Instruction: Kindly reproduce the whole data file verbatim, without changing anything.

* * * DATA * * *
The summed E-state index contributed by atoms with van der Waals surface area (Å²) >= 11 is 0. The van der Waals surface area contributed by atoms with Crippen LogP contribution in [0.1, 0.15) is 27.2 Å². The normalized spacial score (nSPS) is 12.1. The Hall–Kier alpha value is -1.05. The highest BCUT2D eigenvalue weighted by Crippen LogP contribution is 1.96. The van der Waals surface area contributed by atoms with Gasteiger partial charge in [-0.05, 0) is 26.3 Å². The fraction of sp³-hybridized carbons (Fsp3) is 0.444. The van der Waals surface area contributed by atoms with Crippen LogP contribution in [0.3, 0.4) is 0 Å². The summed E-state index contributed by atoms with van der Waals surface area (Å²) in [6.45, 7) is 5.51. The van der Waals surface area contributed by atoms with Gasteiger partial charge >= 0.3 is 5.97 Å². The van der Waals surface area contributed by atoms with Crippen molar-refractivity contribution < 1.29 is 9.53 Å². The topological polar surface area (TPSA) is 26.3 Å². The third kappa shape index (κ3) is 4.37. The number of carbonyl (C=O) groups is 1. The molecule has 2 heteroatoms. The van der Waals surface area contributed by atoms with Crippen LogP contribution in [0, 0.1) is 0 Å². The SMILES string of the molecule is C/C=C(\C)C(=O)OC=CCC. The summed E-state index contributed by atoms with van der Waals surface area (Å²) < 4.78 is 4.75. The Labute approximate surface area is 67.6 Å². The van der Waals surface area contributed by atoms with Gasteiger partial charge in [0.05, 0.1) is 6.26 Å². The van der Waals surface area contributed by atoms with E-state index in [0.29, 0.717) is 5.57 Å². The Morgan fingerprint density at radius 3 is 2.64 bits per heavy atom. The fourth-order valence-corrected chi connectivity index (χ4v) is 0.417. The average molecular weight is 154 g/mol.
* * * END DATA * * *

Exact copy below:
The summed E-state index contributed by atoms with van der Waals surface area (Å²) >= 11 is 0. The van der Waals surface area contributed by atoms with Crippen LogP contribution in [0.1, 0.15) is 27.2 Å². The normalized spacial score (nSPS) is 12.1. The Hall–Kier alpha value is -1.05. The highest BCUT2D eigenvalue weighted by Crippen LogP contribution is 1.96. The van der Waals surface area contributed by atoms with Gasteiger partial charge in [-0.05, 0) is 26.3 Å². The fraction of sp³-hybridized carbons (Fsp3) is 0.444. The van der Waals surface area contributed by atoms with Crippen LogP contribution in [0.3, 0.4) is 0 Å². The summed E-state index contributed by atoms with van der Waals surface area (Å²) in [6.45, 7) is 5.51. The van der Waals surface area contributed by atoms with Gasteiger partial charge >= 0.3 is 5.97 Å². The van der Waals surface area contributed by atoms with Crippen molar-refractivity contribution < 1.29 is 9.53 Å². The topological polar surface area (TPSA) is 26.3 Å². The third kappa shape index (κ3) is 4.37. The number of carbonyl (C=O) groups is 1. The molecule has 2 heteroatoms. The van der Waals surface area contributed by atoms with Crippen LogP contribution in [0, 0.1) is 0 Å². The SMILES string of the molecule is C/C=C(\C)C(=O)OC=CCC. The summed E-state index contributed by atoms with van der Waals surface area (Å²) < 4.78 is 4.75. The Labute approximate surface area is 67.6 Å². The van der Waals surface area contributed by atoms with Gasteiger partial charge in [0.05, 0.1) is 6.26 Å². The van der Waals surface area contributed by atoms with E-state index in [0.29, 0.717) is 5.57 Å². The Morgan fingerprint density at radius 3 is 2.64 bits per heavy atom. The fourth-order valence-corrected chi connectivity index (χ4v) is 0.417. The average molecular weight is 154 g/mol.